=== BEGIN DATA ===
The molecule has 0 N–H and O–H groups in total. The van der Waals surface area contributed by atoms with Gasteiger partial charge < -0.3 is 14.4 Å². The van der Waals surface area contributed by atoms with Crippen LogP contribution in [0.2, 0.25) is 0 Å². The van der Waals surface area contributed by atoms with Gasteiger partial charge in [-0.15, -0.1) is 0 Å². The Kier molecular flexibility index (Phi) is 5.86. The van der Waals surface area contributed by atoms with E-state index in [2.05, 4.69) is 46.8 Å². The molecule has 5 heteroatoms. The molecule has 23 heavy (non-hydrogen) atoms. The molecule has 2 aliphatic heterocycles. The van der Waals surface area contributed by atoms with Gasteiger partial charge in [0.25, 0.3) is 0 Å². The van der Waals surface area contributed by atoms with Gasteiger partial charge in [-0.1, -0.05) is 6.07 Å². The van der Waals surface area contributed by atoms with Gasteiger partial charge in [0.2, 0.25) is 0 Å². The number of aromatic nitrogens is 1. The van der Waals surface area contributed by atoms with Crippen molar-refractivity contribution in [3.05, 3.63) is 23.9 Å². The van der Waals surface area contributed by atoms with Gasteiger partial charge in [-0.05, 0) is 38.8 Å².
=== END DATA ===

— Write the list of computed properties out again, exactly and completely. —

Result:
The molecule has 0 N–H and O–H groups in total. The van der Waals surface area contributed by atoms with Gasteiger partial charge < -0.3 is 14.4 Å². The van der Waals surface area contributed by atoms with Crippen LogP contribution in [0.2, 0.25) is 0 Å². The van der Waals surface area contributed by atoms with Gasteiger partial charge in [-0.15, -0.1) is 0 Å². The Kier molecular flexibility index (Phi) is 5.86. The van der Waals surface area contributed by atoms with E-state index in [2.05, 4.69) is 46.8 Å². The molecule has 5 heteroatoms. The molecule has 23 heavy (non-hydrogen) atoms. The molecule has 2 aliphatic heterocycles. The van der Waals surface area contributed by atoms with Gasteiger partial charge in [0.25, 0.3) is 0 Å². The van der Waals surface area contributed by atoms with Gasteiger partial charge in [-0.1, -0.05) is 6.07 Å². The van der Waals surface area contributed by atoms with Gasteiger partial charge in [0.2, 0.25) is 0 Å². The number of aromatic nitrogens is 1. The van der Waals surface area contributed by atoms with Crippen molar-refractivity contribution in [3.05, 3.63) is 23.9 Å². The van der Waals surface area contributed by atoms with Gasteiger partial charge in [-0.05, 0) is 38.8 Å².